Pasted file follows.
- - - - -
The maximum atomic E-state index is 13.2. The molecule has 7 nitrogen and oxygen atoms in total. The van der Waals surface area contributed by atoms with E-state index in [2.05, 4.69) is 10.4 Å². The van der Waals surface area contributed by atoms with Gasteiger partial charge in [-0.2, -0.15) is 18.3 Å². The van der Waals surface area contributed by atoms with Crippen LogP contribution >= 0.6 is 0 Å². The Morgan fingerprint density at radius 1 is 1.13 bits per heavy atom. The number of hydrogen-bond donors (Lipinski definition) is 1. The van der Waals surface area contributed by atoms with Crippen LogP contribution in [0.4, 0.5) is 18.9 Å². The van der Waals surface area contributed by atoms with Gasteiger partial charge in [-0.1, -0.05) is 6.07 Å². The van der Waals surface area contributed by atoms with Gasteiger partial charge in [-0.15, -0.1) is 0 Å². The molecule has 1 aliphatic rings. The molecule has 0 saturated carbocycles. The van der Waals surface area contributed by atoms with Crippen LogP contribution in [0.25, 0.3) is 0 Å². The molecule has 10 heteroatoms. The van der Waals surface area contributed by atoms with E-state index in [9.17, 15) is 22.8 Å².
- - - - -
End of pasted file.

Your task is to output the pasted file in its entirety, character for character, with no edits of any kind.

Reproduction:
The maximum atomic E-state index is 13.2. The molecule has 7 nitrogen and oxygen atoms in total. The van der Waals surface area contributed by atoms with E-state index in [2.05, 4.69) is 10.4 Å². The van der Waals surface area contributed by atoms with Gasteiger partial charge in [-0.2, -0.15) is 18.3 Å². The van der Waals surface area contributed by atoms with Crippen LogP contribution >= 0.6 is 0 Å². The Morgan fingerprint density at radius 1 is 1.13 bits per heavy atom. The number of hydrogen-bond donors (Lipinski definition) is 1. The van der Waals surface area contributed by atoms with Crippen LogP contribution in [0.4, 0.5) is 18.9 Å². The van der Waals surface area contributed by atoms with Gasteiger partial charge in [-0.1, -0.05) is 6.07 Å². The van der Waals surface area contributed by atoms with Gasteiger partial charge in [-0.15, -0.1) is 0 Å². The molecule has 1 aliphatic rings. The molecule has 0 saturated carbocycles. The van der Waals surface area contributed by atoms with Crippen LogP contribution in [0.25, 0.3) is 0 Å². The molecule has 10 heteroatoms. The van der Waals surface area contributed by atoms with E-state index in [9.17, 15) is 22.8 Å².